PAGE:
- C. McDaid, S. Griffin, H. Weatherly et al., “Continuous positive airway pressure devices for the treatment of obstructive sleep apnoea-hypopnoea syndrome: a systematic review and economic analysis,” Health Technology Assessment, vol. 13, no. 4, pp. 1–119, 143–274, 2009.
- M. P. Villa, S. Miano, and A. Rizzoli, “Mandibular advancement devices are an alternative and valid treatment for pediatric obstructive sleep apnea syndrome,” Sleep and Breathing, vol. 16, no. 4, pp. 971–976, 2012.
- M. P. Villa, R. Castaldo, S. Miano et al., “Adenotonsillectomy and orthodontic therapy in pediatric obstructive sleep apnea,” Sleep and Breathing, vol. 18, no. 3, pp. 533–539, 2014.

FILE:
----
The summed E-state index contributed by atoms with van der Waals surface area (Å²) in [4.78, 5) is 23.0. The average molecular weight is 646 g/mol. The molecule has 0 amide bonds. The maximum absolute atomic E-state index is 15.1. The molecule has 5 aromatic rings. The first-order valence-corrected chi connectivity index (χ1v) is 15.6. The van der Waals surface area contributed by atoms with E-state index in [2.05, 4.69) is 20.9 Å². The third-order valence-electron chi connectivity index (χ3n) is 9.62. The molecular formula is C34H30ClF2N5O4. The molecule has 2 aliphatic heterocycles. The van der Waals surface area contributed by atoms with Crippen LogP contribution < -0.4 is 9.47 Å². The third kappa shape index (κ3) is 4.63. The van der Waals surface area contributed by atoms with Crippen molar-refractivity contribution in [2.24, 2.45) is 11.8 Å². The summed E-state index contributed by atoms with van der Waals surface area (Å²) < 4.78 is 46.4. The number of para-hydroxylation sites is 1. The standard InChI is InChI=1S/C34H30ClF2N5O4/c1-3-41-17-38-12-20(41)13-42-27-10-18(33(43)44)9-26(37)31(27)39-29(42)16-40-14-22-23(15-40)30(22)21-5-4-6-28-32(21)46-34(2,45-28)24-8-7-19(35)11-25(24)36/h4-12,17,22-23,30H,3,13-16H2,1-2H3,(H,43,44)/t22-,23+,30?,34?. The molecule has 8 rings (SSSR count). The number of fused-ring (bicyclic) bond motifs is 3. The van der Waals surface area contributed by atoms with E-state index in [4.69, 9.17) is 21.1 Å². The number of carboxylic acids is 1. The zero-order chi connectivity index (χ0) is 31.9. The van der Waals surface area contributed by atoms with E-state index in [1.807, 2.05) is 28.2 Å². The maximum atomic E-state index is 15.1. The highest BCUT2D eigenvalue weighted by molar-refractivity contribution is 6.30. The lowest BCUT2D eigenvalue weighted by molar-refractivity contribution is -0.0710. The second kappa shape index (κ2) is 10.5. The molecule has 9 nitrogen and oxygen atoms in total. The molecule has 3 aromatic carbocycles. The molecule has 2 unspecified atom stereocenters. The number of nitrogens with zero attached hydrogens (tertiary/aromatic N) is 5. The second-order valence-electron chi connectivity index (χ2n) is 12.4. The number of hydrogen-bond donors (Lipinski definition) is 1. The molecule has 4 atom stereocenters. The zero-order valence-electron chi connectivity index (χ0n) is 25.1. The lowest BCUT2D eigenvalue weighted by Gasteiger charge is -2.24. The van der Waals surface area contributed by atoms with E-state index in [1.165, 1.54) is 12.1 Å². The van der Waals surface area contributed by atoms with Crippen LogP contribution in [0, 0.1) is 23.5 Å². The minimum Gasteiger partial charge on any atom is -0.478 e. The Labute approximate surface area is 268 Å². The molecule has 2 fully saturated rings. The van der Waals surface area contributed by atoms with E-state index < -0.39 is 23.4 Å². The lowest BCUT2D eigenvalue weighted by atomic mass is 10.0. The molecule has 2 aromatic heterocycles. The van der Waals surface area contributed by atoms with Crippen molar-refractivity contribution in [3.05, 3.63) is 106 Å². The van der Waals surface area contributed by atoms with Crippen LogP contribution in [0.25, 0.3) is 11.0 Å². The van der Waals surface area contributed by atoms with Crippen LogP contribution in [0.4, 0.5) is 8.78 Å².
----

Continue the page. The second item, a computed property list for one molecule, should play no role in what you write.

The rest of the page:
- T. F. Hoban, “Obstructive sleep apnea in children,” Current Treatment Options in Neurology, vol. 7, no. 5, pp. 353–361, 2005.
- Q. Zhang, D. Li, and H. Wang, “Long term outcome of tonsillar regrowth after partial tonsillectomy in children with obstructive sleep apnea,” Auris Nasus Larynx, vol. 41, no. 3, pp. 299–302, 2014.
- P. S. Roland, R. M. Rosenfeld, L. J. Brooks et al., “Clinical practice guideline: polysomnography for sleep-disordered breathing prior to tonsillectomy in children,” Otolaryngology—Head and Neck Surgery, vol. 145, no. 1, pp. S1–S15, 2011.
- S. A. Bahammam, M. M. Sharif, A. A. Jammah, and A. S. Bahammam, “Prevalence of thyroid disease in patients with obstructive sleep apnea,” Respiratory Medicine, vol. 105, no. 11, pp. 1755–1760, 2011.
- J. M. Neal and R. J. O. Yuhico, ““Myxedema madness” associated with newly diagnosed hypothyroidism and obstructive sleep apnea,” Journal of Clinical Sleep Medicine, vol. 8, no. 6, pp. 717–718, 2012.
- B. Tulek, N. B. Atalay, F. Kanat, and M. Suerdem, “Attentional control is partially impaired in obstructive sleep apnea syndrome,” Journal of Sleep Research, vol. 22, no. 4, pp. 422–429, 2013.